Historic England succeeds in High Court planning permission challenge in the setting of Grade 1 listed Kedleston Hall

Trevor Griffiths, Sharpe Pritchard

Historic England has succeeded in a High Court challenge against a Planning Inspector’s decision to grant planning permission for residential development on a site located near Grade 1 listed Kedleston Hall in Derbyshire.

Under section 66 of the Planning (Listed Building and Conservation Area) Act 1990, in considering whether to grant planning permission for development which affects a listed building or its setting the relevant planning authority must have special regard to the desirability of preserving the building or its setting or any features of special architectural or historic interest which it possesses.

This statutory obligation is further developed in the NPPF, the Planning Policy Guidance and Historic England’s “Good Practice Advice in Planning 3: The setting of Heritage Assets”, all of which take a broad approach to the definition of “setting”, making clear that whilst a “physical or visual connection between a heritage site and its setting will often exist, it is not essential nor determinative” (para 64).

In this case the development site was not visible from the Hall and vice versa. As highlighted in Historic England’s consultation response, however, the site was located on land which had historical, social and economic connections with the Hall. The Inspector concluded that the development site could not be found to be within the “setting” of the Hall unless a more “physical or visual” connection between the site and the Hall could be shown.

In line with the submissions put forward by the Claimant and Historic England (which joined as an Interested Party), Mrs Justice Lang concluded that the Inspector erred in law in adopting “an artificially narrow approach to the issue of setting which treated visual connections as essential and determinative” (para 69).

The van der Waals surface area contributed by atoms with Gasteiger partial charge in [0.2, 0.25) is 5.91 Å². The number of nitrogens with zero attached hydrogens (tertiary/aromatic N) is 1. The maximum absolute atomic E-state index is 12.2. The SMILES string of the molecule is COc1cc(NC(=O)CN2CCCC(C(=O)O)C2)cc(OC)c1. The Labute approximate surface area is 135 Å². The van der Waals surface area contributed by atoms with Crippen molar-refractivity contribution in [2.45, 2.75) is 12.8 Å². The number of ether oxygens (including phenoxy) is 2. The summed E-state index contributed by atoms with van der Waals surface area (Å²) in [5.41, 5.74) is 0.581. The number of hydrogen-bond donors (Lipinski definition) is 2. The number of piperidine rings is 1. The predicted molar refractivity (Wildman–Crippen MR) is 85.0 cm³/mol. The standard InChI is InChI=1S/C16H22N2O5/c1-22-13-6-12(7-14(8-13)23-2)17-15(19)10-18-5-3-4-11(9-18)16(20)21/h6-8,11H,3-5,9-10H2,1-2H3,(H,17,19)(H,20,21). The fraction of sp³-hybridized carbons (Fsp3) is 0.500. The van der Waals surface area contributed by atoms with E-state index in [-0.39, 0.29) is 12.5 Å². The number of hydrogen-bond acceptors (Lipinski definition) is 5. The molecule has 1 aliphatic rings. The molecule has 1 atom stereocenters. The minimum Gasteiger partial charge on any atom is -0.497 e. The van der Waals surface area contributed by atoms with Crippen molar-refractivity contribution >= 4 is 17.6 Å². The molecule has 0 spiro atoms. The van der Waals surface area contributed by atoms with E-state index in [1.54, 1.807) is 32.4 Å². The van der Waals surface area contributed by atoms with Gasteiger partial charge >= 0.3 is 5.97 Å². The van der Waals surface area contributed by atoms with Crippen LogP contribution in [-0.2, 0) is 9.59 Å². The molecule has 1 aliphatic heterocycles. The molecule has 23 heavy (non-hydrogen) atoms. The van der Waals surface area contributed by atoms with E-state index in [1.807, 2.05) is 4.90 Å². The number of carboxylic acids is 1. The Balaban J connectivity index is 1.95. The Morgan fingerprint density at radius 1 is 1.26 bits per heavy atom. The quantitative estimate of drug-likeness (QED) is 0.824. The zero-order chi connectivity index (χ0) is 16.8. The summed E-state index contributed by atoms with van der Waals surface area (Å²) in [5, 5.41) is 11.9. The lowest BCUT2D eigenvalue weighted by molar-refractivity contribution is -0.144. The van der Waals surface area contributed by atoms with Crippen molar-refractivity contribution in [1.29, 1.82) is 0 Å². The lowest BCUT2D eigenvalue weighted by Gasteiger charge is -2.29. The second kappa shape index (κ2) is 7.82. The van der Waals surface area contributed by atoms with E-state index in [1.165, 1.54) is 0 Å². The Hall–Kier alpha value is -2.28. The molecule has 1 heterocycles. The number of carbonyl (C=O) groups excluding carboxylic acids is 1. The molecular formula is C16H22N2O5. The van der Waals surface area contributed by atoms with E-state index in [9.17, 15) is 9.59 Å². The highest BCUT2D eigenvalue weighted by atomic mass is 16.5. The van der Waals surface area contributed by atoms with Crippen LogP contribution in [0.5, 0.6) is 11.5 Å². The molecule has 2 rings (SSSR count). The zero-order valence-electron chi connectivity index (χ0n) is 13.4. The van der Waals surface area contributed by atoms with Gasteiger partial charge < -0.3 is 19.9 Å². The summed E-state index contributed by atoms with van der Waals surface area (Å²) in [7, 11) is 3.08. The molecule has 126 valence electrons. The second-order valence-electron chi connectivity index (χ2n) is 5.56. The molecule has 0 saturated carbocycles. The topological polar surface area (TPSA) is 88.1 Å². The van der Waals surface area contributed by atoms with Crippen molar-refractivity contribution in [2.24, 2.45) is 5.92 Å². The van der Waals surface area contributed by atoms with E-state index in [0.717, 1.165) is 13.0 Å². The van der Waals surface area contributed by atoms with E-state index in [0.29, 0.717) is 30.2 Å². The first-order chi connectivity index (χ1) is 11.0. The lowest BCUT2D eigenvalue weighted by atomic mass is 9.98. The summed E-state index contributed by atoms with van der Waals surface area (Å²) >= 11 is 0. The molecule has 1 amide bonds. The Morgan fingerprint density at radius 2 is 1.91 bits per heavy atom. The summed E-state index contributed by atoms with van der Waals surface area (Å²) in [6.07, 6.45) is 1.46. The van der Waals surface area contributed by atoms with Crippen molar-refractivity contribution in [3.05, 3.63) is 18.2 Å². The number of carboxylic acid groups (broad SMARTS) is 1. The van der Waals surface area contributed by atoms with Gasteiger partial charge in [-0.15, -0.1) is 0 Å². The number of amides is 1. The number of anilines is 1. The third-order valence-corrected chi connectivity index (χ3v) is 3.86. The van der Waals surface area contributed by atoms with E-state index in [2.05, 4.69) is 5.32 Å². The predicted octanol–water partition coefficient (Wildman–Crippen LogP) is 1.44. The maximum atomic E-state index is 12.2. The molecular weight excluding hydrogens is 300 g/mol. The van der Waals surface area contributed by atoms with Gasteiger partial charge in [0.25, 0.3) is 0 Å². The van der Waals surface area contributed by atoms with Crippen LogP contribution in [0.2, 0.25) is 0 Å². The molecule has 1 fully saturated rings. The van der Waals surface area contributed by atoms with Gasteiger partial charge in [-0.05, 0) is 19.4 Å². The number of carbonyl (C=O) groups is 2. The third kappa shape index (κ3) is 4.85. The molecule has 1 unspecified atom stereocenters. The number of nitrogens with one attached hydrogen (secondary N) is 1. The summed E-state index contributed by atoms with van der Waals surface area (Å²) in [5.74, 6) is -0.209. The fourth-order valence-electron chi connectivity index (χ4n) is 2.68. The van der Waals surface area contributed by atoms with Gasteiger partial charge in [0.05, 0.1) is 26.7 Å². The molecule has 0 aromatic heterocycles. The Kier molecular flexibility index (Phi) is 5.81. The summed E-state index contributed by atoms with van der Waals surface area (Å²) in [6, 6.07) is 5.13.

The Judge helpfully explained that within the geographical limitations introduced by the term “surrounding” in the NPPF definition of “setting” (para 67), a setting may well be defined by reference to non-visual attributes such as land use or the historic relationship between places.

Trevor Griffiths, a Partner in the administrative law and planning law teams at Sharpe Pritchard who acted for the Solicitor to Historic England said:

“This ruling constitutes an important reminder to planning authorities about the need to look beyond mere visual or physical considerations when assessing the potential impact of a proposed development on a heritage site and its setting and reiterates the importance of giving “cogent and compelling” reasons whenever departing from the views of statutory consultees”.

The judgment in the case (Steer v Secretary of State for Communities and Local Government and others [2017] EWHC 1456) can be found at this link.


This article is for general awareness only and does not constitute legal or professional advice. The law may have changed since this page was first published.